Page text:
If I used a lemon for some reason I stuff it in there, otherwise I leave it wide open. I also never could tell a difference in taste, but then, you don't really eat much from the inside of a chicken.

As for the oysters, it's a small meaty area around what one might call the shoulder? It's not very big on chicken. Easiest way to find it is to pull the skin off a chicken's back sometime. I'm not sure what all the fuzz is about though, tastes like chicken to me :raz:

Edited by OliverB (log)

"And don't forget music - music in the kitchen is an essential ingredient!"

- Thomas Keller

Diablo Kitchen, my food blog

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I was determined follow the rest but did not. No basting after it came out of the oven, no slathing with butter nor used mustard.

It was ONO (Delicious) I already have another bird for my new roaster and this time I am going to do the rest.

I looked for the 'oysters' and could not find them LOL....anyone know what he means ?

The butter seems a bit over the top, if you've got a quality bird, but hey, if you like butter, why not?

The oysters: run your finger along one side of the backbone. There will be a tender spot just north (towards the neck) of where the thigh joins. On a three-pound bird, it's a little bigger than a quarter. You can usually just push it out with your finger -- and Keller is right, it's the best part.

I'll agree to the consensus here that lemons add little if anything to a roast chicken, and I'll raise you a beer can: another myth.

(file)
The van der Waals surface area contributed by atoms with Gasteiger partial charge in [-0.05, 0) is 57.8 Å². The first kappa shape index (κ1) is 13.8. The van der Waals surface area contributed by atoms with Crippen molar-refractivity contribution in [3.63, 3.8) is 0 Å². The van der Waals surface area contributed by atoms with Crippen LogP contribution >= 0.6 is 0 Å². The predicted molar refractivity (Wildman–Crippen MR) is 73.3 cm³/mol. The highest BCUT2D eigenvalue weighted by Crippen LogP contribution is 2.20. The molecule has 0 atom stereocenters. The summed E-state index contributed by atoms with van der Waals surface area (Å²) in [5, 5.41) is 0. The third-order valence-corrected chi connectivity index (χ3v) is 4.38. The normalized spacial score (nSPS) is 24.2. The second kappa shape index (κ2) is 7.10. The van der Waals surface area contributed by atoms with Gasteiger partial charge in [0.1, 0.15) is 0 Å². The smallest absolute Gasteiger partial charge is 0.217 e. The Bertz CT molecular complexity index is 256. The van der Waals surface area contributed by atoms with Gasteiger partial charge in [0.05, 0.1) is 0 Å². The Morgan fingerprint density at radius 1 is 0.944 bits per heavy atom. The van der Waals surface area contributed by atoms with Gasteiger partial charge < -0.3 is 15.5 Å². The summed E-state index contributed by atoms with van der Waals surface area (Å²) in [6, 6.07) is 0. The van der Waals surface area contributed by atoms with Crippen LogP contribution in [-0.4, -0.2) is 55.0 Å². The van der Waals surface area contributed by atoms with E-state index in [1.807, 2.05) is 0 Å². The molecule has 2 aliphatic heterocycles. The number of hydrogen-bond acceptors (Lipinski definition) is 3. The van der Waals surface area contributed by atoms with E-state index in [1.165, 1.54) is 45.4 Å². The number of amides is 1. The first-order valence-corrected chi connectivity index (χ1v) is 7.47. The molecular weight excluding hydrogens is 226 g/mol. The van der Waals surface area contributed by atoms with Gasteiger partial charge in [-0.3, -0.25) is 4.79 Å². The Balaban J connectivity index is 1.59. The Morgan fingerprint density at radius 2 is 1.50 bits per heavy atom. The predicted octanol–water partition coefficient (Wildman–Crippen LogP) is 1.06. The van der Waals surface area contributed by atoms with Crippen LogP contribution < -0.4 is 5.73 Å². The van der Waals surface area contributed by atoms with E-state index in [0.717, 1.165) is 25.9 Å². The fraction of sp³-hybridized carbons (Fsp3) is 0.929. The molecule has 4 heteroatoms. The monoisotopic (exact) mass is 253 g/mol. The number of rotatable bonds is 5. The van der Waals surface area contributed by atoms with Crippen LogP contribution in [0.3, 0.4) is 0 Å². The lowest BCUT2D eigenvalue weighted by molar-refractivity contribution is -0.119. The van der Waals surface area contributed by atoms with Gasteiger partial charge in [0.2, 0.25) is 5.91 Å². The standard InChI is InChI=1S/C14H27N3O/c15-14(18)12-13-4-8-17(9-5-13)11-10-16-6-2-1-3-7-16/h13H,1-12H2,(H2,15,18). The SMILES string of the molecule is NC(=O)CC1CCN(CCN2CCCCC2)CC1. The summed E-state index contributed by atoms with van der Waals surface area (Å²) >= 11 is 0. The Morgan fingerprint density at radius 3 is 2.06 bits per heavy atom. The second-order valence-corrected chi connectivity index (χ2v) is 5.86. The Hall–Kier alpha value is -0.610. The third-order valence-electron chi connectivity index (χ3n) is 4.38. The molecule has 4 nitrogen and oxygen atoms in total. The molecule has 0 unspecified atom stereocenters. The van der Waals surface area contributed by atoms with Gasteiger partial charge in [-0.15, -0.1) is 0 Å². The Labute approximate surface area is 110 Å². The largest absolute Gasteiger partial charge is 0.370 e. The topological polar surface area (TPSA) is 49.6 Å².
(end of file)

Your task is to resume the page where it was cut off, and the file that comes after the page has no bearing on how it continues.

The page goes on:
Dave Scantland
Executive director
dscantland@eGstaff.org
eG Ethics signatory

Eat more chicken skin.

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. . .

The oysters: run your finger along one side of the backbone. There will be a tender spot just north (towards the neck) of where the thigh joins. On a three-pound bird, it's a little bigger than a quarter. You can usually just push it out with your finger -- and Keller is right, it's the best part.

I'll agree to the consensus here that lemons add little if anything to a roast chicken, and I'll raise you a beer can: another myth.

Adding to Dave's explanation of where to find the oysters:

click

Anna Nielsen aka "Anna N"

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"Cooking is about doing the best with what you have . . . and succeeding." John Thorne

Our 2012 (Kerry Beal and me) Blog

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When I first learned how to roast a chicken, I did the "halved lemon in the cavity" thing, too. Then I moved on and started using Keller's method, no lemon required. Then, one night, I had some extra rosemary kicking around, so I tossed a couple of sprigs into the cavity. Whaddayaknow! The meat came out lightly scented of rosemary, and the stock I made from the carcass was so heavily rosemary-flavoured that I figure the only thing I could use it on is a sauce... for lamb. :blink: (Said stock is still languishing in my freezer.)